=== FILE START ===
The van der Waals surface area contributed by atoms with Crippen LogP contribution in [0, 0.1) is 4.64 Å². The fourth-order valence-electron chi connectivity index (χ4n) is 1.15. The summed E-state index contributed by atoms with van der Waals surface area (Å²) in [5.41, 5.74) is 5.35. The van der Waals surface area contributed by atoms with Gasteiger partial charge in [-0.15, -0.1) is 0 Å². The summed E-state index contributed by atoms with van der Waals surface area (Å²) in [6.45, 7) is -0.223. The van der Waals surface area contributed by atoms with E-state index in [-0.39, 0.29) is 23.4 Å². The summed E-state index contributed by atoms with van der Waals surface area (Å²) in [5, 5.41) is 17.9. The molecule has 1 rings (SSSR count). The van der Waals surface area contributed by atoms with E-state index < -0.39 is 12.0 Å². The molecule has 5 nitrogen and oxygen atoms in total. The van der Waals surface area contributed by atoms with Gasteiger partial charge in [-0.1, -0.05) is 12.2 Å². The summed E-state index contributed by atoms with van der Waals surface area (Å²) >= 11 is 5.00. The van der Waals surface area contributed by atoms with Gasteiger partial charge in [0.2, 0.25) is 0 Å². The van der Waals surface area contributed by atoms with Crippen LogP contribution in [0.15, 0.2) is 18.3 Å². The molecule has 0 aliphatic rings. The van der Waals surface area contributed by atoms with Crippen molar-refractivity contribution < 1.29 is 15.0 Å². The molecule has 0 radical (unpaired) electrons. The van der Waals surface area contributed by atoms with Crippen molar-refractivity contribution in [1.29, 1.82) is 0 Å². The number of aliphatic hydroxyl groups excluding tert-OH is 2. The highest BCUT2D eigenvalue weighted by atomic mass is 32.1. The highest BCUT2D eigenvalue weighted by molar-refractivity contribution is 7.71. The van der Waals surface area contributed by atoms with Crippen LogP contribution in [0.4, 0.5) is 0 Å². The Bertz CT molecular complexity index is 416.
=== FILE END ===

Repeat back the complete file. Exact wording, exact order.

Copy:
The van der Waals surface area contributed by atoms with Crippen LogP contribution in [0, 0.1) is 4.64 Å². The fourth-order valence-electron chi connectivity index (χ4n) is 1.15. The summed E-state index contributed by atoms with van der Waals surface area (Å²) in [5.41, 5.74) is 5.35. The van der Waals surface area contributed by atoms with Gasteiger partial charge in [-0.15, -0.1) is 0 Å². The summed E-state index contributed by atoms with van der Waals surface area (Å²) in [6.45, 7) is -0.223. The van der Waals surface area contributed by atoms with E-state index in [-0.39, 0.29) is 23.4 Å². The summed E-state index contributed by atoms with van der Waals surface area (Å²) in [5, 5.41) is 17.9. The molecule has 1 rings (SSSR count). The van der Waals surface area contributed by atoms with E-state index < -0.39 is 12.0 Å². The molecule has 5 nitrogen and oxygen atoms in total. The van der Waals surface area contributed by atoms with Gasteiger partial charge in [-0.1, -0.05) is 12.2 Å². The summed E-state index contributed by atoms with van der Waals surface area (Å²) >= 11 is 5.00. The van der Waals surface area contributed by atoms with Gasteiger partial charge in [0.2, 0.25) is 0 Å². The van der Waals surface area contributed by atoms with Crippen LogP contribution in [0.15, 0.2) is 18.3 Å². The molecule has 0 aliphatic rings. The van der Waals surface area contributed by atoms with Crippen molar-refractivity contribution < 1.29 is 15.0 Å². The molecule has 0 radical (unpaired) electrons. The van der Waals surface area contributed by atoms with Crippen molar-refractivity contribution in [1.29, 1.82) is 0 Å². The number of aliphatic hydroxyl groups excluding tert-OH is 2. The highest BCUT2D eigenvalue weighted by atomic mass is 32.1. The highest BCUT2D eigenvalue weighted by molar-refractivity contribution is 7.71. The van der Waals surface area contributed by atoms with Crippen LogP contribution in [0.4, 0.5) is 0 Å². The Bertz CT molecular complexity index is 416.